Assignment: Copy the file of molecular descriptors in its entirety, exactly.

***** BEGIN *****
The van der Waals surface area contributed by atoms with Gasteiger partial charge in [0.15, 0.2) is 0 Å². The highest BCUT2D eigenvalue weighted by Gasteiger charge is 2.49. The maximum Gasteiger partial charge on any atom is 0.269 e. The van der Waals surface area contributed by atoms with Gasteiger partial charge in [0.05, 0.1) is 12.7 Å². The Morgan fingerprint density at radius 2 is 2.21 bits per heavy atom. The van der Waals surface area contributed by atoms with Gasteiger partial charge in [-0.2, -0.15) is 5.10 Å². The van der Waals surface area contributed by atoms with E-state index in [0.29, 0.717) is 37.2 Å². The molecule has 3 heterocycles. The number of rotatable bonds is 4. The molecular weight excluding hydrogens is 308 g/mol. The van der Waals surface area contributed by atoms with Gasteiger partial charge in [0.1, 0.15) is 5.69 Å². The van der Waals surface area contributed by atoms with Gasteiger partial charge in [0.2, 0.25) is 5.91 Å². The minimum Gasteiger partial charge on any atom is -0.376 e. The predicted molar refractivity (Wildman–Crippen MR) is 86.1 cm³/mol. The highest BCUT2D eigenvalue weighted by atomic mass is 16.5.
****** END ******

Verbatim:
The van der Waals surface area contributed by atoms with Gasteiger partial charge in [0.15, 0.2) is 0 Å². The highest BCUT2D eigenvalue weighted by Gasteiger charge is 2.49. The maximum Gasteiger partial charge on any atom is 0.269 e. The van der Waals surface area contributed by atoms with Gasteiger partial charge in [0.05, 0.1) is 12.7 Å². The Morgan fingerprint density at radius 2 is 2.21 bits per heavy atom. The van der Waals surface area contributed by atoms with Gasteiger partial charge in [-0.2, -0.15) is 5.10 Å². The van der Waals surface area contributed by atoms with E-state index in [0.29, 0.717) is 37.2 Å². The molecule has 3 heterocycles. The number of rotatable bonds is 4. The molecular weight excluding hydrogens is 308 g/mol. The van der Waals surface area contributed by atoms with Gasteiger partial charge in [0.1, 0.15) is 5.69 Å². The van der Waals surface area contributed by atoms with Gasteiger partial charge in [0.2, 0.25) is 5.91 Å². The minimum Gasteiger partial charge on any atom is -0.376 e. The predicted molar refractivity (Wildman–Crippen MR) is 86.1 cm³/mol. The highest BCUT2D eigenvalue weighted by atomic mass is 16.5.